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Feeding and energy budgets of larval Antarctic krill Euphausia superba in summer

Meyer, B.; Atkinson, A.; Blume, B.; Bathmann, U.V.. 2003 Feeding and energy budgets of larval Antarctic krill Euphausia superba in summer. Marine Ecology Progress Series, 257. 167-177.

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Abstract/Summary

The physiological condition and feeding activity of the dominant larval stages of Euphausia superba (calyptopis stage III, furcilia stages I and II) were investigated from February to March 2000 at the Rothera Time Series monitoring station (67degrees34'S, 68degrees07'W, Adelaide Island, Western Antarctic Peninsula). A dense phytoplankton bloom (5 to 25 mug chl a l(-1)) occupied the mixed layer throughout the study period. The feeding of larvae was measured by incubating the animals in natural seawater. Food concentrations ranged from 102 to 518 mug C l(-1) across experiments, and the mean daily C rations were 28% body C for calyptosis stage Ill (CIII), 25% for furcilia stage I (FI) and 15% for FII. The phytoplankton, dominated by diatoms and motile prey taxa, ranged from 8 to 79 pm in size. Across this size spectrum of diatoms, CIII cleared small cells most efficiently, as did FI to a lesser degree. FII, however, showed no clear tendency for a specific cell size. Across the measured size spectrum of the motile taxa, all larvae stages showed a clear preference towards the larger cells. Estimated C assimilation efficiencies were high, from 70 to 92% (mean 84%). Respiration rates of freshly caught larvae were 0.7 to 1.1 mul O-2 mg DM-1 h(-1). The calculated respiratory C loss showed a significant increase with increasing food concentration in all larval stages, ranging from 0.9 to 2.4% body C d(-1). These respiratory losses, combined with the high assimilation efficiencies, thus give the larvae ample capacity for growth at these food concentrations. Critical concentrations of food to achieve maximum daily rations were in the range of 100 to 200 mug C l(-1) (similar to2 to 4 mug chl a l(-1)). Thus productive shelf sites along the Antarctic Peninsula, such as Rothera, may act as good 'nursery' areas for krill larvae.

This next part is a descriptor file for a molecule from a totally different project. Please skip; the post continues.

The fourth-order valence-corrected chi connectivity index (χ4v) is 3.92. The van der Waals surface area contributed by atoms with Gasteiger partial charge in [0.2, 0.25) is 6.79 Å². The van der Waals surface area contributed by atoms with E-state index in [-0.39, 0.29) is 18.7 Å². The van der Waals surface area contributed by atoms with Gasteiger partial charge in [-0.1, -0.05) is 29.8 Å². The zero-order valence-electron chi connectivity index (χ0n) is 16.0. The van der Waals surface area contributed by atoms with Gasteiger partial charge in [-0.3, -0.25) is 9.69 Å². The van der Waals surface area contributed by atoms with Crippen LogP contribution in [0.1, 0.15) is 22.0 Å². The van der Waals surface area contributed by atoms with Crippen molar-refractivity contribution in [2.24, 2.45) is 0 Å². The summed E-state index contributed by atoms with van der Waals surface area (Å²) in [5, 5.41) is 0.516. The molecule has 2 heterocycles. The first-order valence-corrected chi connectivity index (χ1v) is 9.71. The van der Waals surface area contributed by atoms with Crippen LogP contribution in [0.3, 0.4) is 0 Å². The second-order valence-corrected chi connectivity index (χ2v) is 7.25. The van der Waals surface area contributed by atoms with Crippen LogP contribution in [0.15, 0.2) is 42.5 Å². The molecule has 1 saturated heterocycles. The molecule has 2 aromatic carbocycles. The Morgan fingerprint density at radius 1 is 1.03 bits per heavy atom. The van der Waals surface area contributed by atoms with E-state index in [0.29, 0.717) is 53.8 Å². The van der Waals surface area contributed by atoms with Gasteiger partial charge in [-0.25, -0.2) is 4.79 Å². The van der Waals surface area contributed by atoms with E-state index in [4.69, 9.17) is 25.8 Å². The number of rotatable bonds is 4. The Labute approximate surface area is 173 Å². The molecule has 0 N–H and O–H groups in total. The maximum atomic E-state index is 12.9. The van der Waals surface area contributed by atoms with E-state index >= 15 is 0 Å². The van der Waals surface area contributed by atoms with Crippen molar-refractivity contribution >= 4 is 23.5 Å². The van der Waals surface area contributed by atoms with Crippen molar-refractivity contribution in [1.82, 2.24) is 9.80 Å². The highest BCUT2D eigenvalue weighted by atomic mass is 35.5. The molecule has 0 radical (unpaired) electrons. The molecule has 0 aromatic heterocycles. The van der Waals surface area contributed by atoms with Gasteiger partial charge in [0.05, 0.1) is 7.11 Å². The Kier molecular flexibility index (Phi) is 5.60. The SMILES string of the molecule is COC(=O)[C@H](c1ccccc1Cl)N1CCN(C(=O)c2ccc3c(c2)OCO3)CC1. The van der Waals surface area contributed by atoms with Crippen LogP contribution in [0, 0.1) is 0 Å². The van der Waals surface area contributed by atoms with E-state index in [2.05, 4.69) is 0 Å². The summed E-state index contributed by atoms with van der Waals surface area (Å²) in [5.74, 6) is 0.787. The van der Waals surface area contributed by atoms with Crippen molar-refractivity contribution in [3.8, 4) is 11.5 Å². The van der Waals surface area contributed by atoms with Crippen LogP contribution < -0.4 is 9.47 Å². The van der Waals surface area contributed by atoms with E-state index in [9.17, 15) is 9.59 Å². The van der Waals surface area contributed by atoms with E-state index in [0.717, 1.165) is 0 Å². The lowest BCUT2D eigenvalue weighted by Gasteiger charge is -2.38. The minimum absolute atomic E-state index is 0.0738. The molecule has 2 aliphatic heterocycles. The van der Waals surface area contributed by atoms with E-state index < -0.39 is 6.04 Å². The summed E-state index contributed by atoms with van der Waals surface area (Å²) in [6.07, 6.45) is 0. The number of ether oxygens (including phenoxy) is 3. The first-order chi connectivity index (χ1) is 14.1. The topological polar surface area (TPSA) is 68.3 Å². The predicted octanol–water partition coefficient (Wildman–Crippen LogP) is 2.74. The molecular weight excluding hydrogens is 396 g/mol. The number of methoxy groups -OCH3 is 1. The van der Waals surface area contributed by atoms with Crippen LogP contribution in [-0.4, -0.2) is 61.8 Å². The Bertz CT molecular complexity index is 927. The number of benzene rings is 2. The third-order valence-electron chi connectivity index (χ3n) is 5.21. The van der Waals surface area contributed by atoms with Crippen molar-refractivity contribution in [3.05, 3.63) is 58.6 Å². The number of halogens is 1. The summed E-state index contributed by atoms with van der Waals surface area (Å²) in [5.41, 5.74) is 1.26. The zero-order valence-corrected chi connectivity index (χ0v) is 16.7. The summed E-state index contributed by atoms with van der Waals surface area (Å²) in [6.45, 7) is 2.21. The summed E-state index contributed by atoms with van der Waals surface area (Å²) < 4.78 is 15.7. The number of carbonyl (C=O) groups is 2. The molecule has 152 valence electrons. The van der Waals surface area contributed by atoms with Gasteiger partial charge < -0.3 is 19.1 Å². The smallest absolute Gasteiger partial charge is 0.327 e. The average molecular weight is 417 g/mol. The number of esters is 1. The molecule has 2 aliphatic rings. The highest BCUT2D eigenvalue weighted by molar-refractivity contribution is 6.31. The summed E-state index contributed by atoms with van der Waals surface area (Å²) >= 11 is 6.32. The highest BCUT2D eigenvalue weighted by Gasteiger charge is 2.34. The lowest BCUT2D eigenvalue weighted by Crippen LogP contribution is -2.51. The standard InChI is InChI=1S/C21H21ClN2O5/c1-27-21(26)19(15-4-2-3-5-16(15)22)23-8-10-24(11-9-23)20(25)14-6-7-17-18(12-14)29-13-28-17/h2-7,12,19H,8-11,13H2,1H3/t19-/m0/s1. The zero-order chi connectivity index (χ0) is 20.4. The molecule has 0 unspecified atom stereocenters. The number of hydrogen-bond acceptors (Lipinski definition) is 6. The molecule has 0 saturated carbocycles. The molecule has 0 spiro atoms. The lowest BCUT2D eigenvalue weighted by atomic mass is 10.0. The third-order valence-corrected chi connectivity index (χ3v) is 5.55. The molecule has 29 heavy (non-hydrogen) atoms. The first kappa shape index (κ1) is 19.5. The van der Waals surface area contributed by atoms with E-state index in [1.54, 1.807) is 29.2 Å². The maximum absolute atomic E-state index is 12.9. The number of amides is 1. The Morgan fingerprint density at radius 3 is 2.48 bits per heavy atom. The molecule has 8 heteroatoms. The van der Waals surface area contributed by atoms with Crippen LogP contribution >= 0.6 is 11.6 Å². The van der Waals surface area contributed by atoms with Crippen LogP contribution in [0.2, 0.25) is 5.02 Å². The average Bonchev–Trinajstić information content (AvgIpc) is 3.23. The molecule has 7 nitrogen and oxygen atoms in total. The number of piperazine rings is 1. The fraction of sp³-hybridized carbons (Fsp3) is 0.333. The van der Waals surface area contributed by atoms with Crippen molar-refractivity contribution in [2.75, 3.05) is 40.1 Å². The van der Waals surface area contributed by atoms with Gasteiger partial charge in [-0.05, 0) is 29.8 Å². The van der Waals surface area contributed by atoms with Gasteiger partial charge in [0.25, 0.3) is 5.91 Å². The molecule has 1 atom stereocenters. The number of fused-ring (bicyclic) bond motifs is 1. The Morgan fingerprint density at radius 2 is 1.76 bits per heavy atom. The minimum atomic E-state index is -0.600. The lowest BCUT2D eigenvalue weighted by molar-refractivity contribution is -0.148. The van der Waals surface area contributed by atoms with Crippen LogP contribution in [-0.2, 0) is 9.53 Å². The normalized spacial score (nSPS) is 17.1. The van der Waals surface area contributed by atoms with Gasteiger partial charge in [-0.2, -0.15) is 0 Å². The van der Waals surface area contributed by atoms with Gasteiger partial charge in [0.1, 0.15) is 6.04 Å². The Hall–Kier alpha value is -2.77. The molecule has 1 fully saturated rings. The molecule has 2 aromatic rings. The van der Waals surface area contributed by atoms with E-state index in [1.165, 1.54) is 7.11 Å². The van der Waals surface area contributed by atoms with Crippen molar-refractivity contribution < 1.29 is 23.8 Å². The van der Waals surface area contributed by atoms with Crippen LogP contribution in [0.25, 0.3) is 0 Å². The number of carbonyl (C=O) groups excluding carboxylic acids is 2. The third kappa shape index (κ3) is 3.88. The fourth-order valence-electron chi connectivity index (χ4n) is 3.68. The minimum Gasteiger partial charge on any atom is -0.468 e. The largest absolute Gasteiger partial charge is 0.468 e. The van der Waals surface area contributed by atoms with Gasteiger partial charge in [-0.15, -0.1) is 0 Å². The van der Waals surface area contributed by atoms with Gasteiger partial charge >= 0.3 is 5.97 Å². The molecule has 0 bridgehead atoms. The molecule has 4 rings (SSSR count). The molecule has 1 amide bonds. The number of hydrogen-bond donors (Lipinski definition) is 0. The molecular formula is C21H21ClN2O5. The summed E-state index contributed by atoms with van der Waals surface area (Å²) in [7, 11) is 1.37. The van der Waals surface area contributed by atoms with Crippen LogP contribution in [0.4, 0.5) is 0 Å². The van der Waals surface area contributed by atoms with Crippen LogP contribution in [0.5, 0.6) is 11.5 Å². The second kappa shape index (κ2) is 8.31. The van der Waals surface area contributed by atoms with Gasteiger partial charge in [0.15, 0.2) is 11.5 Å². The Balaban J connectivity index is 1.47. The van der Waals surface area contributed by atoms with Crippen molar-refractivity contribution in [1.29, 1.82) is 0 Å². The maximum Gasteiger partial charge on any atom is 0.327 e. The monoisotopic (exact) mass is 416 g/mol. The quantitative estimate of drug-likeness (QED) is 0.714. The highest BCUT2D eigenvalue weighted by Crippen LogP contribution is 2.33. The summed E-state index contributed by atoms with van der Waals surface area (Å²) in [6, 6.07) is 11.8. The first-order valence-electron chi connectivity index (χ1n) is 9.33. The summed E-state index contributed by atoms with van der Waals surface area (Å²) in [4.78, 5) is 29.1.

Item Type: Publication - Article
Programmes: BAS Programmes > Antarctic Science in the Global Context (2000-2005) > Dynamics and Management of Ocean Ecosystems
ISSN: 01718630
Additional Keywords: ;
NORA Subject Terms: Marine Sciences
Biology and Microbiology
Ecology and Environment
Date made live: 04 Aug 2010 12:14
URI: http://nora.nerc.ac.uk/id/eprint/10199

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